So you think you want to be a fireman, eh kid?
The hose that runs from the fire hydrant to the fire truck is called supply line. Most supply line is 3 inches or more in diameter, and in Central Florida, it’s usually 5 inches. (Orlando uses 4 inch, but that is because they typically have fire hydrants that are close together).
First, a bit of engineering.
The reason for this is hydrodynamics and friction loss. The average water main pressure is about 65 psi. At 1,000 gallons per minute, a 3 inch hose loses 80 pounds of pressure every 100 feet of hose length due to friction between the moving water and the hose itself, while a 4 inch diameter hose loses 20 pounds of pressure, and a 5 inch hose loses only 8 pounds. That means, if you want longer hose lays with high flow, the larger the diameter of your supply line, the better.
There is a lot of math involved in being the driver of a fire engine. You need to be able to calculate your friction losses in your head, rapidly, and remember that the lives of the guys in the burning building depend on you getting it correct. When you are flowing 2,000 gallons per minute through half a dozen different hose lines at 2 in the morning at a burning strip mall isn’t the time to realize that you are math deficient.
5 inch supply line has what is called a “sexless coupling” meaning that there is no male or female end, the couplings are interchangeable (butbutbut WHAT ABOUT THE OTHER 872+ GENDERS?!?—M). This allows you to start laying from either the fire to the hydrant, called a reverse lay, or from the hydrant to the fire, called a forward lay. There are advantages and disadvantages to both, but we won’t talk about that in this post.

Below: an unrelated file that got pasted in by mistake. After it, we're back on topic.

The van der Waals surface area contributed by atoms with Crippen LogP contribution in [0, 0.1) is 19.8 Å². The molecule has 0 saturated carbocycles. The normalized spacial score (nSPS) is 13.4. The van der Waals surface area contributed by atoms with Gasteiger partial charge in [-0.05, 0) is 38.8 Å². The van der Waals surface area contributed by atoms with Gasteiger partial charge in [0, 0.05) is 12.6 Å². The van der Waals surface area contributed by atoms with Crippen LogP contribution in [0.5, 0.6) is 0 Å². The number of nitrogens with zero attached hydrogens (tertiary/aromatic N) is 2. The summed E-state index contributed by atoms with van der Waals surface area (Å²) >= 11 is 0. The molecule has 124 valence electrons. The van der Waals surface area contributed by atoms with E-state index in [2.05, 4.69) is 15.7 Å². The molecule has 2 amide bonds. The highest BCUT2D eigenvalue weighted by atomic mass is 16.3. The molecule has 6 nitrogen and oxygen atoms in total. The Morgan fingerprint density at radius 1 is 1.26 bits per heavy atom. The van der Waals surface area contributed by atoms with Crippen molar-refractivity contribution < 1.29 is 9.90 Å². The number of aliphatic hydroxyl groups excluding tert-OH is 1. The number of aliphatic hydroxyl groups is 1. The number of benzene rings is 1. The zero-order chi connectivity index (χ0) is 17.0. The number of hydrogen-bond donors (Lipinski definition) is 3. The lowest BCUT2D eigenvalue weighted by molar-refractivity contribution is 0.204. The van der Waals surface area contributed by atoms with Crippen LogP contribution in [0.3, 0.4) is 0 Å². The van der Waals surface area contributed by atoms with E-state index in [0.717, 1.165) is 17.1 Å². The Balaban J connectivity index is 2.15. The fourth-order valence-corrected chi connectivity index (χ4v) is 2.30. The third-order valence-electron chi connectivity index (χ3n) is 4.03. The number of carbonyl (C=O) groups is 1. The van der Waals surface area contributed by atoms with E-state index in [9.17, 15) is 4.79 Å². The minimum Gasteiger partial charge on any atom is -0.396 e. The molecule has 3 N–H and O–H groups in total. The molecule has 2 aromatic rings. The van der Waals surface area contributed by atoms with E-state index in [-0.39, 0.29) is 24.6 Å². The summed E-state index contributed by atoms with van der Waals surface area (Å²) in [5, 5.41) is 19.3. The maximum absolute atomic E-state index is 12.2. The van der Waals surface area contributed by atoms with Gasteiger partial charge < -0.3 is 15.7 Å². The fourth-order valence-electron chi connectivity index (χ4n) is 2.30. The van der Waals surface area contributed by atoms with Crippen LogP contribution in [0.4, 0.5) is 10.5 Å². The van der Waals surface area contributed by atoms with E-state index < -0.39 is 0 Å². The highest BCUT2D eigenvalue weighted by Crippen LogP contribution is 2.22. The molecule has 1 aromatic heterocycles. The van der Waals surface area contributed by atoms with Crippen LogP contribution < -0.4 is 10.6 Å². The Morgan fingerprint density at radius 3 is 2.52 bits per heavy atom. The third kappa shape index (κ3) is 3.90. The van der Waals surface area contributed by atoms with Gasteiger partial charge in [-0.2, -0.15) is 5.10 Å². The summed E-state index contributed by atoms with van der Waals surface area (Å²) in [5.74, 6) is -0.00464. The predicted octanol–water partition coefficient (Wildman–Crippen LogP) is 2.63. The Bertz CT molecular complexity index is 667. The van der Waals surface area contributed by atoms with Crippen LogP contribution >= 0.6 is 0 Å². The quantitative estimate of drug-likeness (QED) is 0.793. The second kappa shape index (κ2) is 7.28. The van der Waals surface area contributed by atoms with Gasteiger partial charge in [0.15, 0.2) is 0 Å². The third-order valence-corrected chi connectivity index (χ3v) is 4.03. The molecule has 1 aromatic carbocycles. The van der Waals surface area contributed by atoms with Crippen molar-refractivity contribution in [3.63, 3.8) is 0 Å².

My fire truck carried 1200 feet of 5 inch diameter supply line. That means with standard hydrant pressure, I could get a bit more than 800 gallons per minute into my engine without having to put another fire engine at the hydrant to boost pressure.
A whole bunch more fascinating stuff regarding what-all you need to know but almost certainly don’t when it comes to how fires are fought nowadays is included in this must-read post from Divemedic. Even if you never cared anything about being a fireman when you grew up—I didn’t, I admit, nor about being a cowboy, although being an astronaut did sound pretty cool—this stuff is just too good to miss out on reading, and you shouldn’t. There’s a video too, just for additional incentive to go check it out.
Back when I was working at the H-D shop, my boss Goose wanted desperately to be a fireman, but after failing the dummy-drag test three times he finally had to give it up as a lost cause. Goose practiced and strength-trained for months and months—and being a former USMC F4 mechanic, you know he wasn’t lacking in either intelligence or iron-willed determination—but in the end he’s a small, slight fella and those damned dummies are damned heavy. In fact, I think the dummy actually outweighed him by about twenty-thirty pounds.
At any rate, from hearing Goose talk about it, I probably know more than the average bear about what it takes to be a fireman, but even so DM still covers things I never heard about before.